Stocks rebounded Tuesday amid hope that Congress will regroup and pass a bailout bill this week and amid afternoon buzz that a federal bank regulator will seek to raise the deposit-insurance limit.
The Dow Jones Industrial Average was up about 250 points of most of the day but got another 100 points out of the deal after Rep. Barney Frank, Chairman of the House Financial Services Committee, said FDIC chairwoman Sheila Bair will seek authority to increase the deposit-insurance level beyond the current $100,000 limit.
The amount the Dow clawed back was about half of the record 777.68 it lost in Monday's bloodbath. The S&P 500 and Nasdaq also reclaimed about half of the 9 percent they lost on Monday. (See a list of the top drops in all three major indexes.)
The CBOE Volatility Index confirmed that the fear has subsided somewhat today as the VIX dropped back to around 40 after hitting a record 46.72in the prior session.
President Bush spoke briefly before the market opened, offering words of encouragement to a market still reeling from the House's rejection of the bailout billand the record 777-point dropthat resulted in the Dow.
The legislative process isn't over, Bush said in a live televised statement. "Congress must act," he said. "Our economy is depending on decisive action from the government. The sooner we address the problem, the sooner we can get back on the path of growth and job creation."
"There's an overarching belief that at some point this week, whether it's Wednesday or Thursday, we'll get something passed by the House," Arthur Hogan, chief market analyst at Jefferies, told Reuters.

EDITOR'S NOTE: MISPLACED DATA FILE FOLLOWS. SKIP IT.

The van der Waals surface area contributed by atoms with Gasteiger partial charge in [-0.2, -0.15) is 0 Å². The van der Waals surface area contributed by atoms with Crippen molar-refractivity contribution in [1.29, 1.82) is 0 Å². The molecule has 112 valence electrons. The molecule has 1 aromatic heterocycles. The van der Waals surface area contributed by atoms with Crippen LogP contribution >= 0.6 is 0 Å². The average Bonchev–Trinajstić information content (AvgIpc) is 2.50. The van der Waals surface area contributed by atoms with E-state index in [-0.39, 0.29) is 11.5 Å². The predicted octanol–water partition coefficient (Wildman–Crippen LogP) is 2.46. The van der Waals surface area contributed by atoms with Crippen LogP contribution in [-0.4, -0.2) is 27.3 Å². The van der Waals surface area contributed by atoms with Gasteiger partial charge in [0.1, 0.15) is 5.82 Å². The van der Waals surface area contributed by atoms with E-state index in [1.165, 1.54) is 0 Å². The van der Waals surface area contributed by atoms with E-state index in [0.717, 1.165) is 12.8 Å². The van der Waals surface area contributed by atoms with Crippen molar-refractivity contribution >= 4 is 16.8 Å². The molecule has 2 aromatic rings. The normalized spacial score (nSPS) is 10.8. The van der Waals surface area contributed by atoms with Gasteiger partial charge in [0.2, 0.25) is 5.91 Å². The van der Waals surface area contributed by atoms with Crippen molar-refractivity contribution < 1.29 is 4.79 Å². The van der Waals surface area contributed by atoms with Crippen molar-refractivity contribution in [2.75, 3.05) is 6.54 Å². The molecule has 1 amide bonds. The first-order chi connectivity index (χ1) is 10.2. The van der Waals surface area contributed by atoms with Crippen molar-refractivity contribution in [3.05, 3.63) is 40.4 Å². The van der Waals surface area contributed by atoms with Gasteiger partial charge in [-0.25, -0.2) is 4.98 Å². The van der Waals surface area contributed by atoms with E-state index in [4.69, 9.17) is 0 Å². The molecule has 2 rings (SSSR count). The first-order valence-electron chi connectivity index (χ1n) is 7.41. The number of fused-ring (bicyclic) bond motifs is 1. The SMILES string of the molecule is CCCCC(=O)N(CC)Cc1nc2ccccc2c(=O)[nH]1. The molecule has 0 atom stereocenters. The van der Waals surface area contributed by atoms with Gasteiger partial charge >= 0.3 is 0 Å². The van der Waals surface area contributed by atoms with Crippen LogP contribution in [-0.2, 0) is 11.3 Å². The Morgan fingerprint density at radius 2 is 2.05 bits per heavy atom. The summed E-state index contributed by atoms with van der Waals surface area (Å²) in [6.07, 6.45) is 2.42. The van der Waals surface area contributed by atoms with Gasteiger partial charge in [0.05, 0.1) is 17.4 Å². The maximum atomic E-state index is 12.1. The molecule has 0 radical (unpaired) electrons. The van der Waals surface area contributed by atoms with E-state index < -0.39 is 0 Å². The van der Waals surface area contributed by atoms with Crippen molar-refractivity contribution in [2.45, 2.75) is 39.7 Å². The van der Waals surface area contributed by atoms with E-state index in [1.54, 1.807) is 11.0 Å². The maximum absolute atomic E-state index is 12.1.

Art Cashin, director of floor operations for UBS, warned that a failure to pass legislation would have dire effects for millions of Americans.
“All our concern about bailing out Wall Street — it’s really to try to free up Main Street,” Cashin said. “So the guy with the plumbing-supply business who gets a contract can go to the bank and get some of the money he needs overnight.” If credit markets freeze up, Cashin said, “we could see some big names fail — and they won’t be financials."
Both Democrat and Republican Senate leaders said Congress will take action this week.
“This financial crisis is gonna be dealt with by Congress and it’s gonna be dealt with by Congress this week,” said Senate Minority Leader Mitch McConnell, a Republican from Kentucky.
Some experts said central banks may now be forced to cut interest rates in a coordinated move because their massive fund injections have done little to ease strains that are threatening to become a bigger systemic breakdown that could endanger the global economy.
Monday's violent market reaction fueled expectations that the Fed would cut interest rates on or before its next meeting, which is scheduled for Oct. 29.
Signs that more and more banks are now succumbing to the strains stemming from the U.S. housing slump probably will fuel more volatility, experts said.
In Europe, Belgian-French financial services group Dexia will receive a capital boost of 6.4 billion euros ($9.18 billion) from Belgium, France, Luxembourg and key shareholders, another bank on the continent to need help in the crisis. The bank's CEO and chairman resigned Tuesday morning.
Ireland moved to guarantee all bank deposits for two years in order to avoid a confidence crisis in its banks.
Financials bounced back.
The big banks, including Citigroup, JPMorgan Chase and Bank of America were the Dow's top three gainers, clawing back at least 7 percent after losing more than 12 percent a day earlier.
The regional banks fared even better, with Sovereign Bancorp , which was the hardest hit Monday, rebounding about 60 percent.
National City and Genworth were up more than 20 percent.